STAR WARS

Luke, in Episode IV, gets a bum rap.  He gets tagged with the character traits of “whiny,” and “callous” and “annoying” in popular culture than he really should based on the movie.  The character is a product of his time and a teenager to boot, so it should come as no surprise that Luke acts like a (surprise!) a teenager from the 1970’s (yes, I know in the fiction, Luke comes from “A Long Time Ago in a Galaxy Far Away,” but Lucas’ model was the 1970’s–the fuzzy dice hanging from the cockpit of the Millennium Falcon is a dead giveaway.)  Yet, Luke’s journey with the Force is the KEY to the character.  Luke goes from being able to sense the Force during his practice against the remote to actively using it in the battle against the Death Star.  They pivotal scene for me is when Luke switches off his targeting computer.  The power of Faith/Belief in something larger than yourself is on full display with this scene.  When Ben’s voice implores him to “use the Force,” his switching off the computer is an act that signifies that he can’t trust the information of the physical world to help him, but that in order to be successful, he MUST believe in the Force and use it to help guide him to the perfect time to fire in order to destroy the death star.  The movie even shows the result of blindly relying on technology when the first X-Wing’s trench run results in the “bomb’s just impacting on the surface.”   The Force is NECESSARY for the success of the mission–without it there can be no victory.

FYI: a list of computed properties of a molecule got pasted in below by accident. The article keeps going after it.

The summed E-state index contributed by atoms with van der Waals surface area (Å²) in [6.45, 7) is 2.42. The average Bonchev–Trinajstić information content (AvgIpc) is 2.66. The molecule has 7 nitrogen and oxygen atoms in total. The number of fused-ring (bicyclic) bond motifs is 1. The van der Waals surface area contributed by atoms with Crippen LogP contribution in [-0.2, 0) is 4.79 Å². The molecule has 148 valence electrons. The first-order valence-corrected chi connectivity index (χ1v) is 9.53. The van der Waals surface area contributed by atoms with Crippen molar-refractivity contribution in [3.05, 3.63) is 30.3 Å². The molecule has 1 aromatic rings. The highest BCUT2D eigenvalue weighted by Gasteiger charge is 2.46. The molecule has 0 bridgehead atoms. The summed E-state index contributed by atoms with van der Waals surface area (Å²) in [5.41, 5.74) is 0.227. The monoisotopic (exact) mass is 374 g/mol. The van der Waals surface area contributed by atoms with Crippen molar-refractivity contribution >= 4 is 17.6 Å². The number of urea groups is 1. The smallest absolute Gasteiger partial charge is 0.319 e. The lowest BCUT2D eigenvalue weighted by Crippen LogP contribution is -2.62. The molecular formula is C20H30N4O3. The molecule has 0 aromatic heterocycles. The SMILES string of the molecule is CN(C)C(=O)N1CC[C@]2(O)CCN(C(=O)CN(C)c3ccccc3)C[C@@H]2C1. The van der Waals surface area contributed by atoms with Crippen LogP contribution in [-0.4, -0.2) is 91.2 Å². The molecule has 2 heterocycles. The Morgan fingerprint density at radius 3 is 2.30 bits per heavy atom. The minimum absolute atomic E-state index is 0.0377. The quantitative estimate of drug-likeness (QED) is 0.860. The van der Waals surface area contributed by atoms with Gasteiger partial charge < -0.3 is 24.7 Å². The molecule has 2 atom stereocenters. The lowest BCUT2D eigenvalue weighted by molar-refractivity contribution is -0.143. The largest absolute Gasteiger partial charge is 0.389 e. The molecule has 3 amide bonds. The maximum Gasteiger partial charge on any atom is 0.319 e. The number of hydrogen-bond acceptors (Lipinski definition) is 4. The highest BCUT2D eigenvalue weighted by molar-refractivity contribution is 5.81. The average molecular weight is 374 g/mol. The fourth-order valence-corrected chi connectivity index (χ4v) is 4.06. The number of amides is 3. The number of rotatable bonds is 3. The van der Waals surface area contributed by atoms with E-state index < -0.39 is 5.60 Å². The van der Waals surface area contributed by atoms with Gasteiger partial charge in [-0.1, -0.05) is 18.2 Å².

EMPIRE STRIKES BACK

“I don’t believe it.” (Luke)

“That is why you failed.” (Yoda)

This sums up the entire movie–the lack of faith.  Even though Luke is following his dream and learning more about the Force, he is living too much in the physical world.  He doesn’t have the same Faith in the Force.  Like any student, he must question his teacher and ask the why of things.  Now that he is learning about the Force at a deeper level, the need to know seems to override his instinctive reliance on the Force and listen to its rhythms.  Yoda, for instance, tells him that he will not need his weapons in the cave of the Dark Side, but Luke doesn’t listen.  The look on his face is actually one of incredulity and defiance.  What do you mean I won’t need my weapons; this place is dangerous, the look seems to say in one quick glance at Yoda.  What Yoda knows and Luke later discovers is that the cave is an illusion and is meant to show him what the Dark Side holds for Luke should Vader and the Emperor manage to turn him to the Dark Side.  Another instance where Luke doesn’t believe in the Force’s powers is when he rushes to save his friends before finishing his training.  Both Yoda and the spirit of Ben counsel Luke to stay and finish his training, but Luke ignores the  counsel of both of them who are far greater in tune with the Force than he is.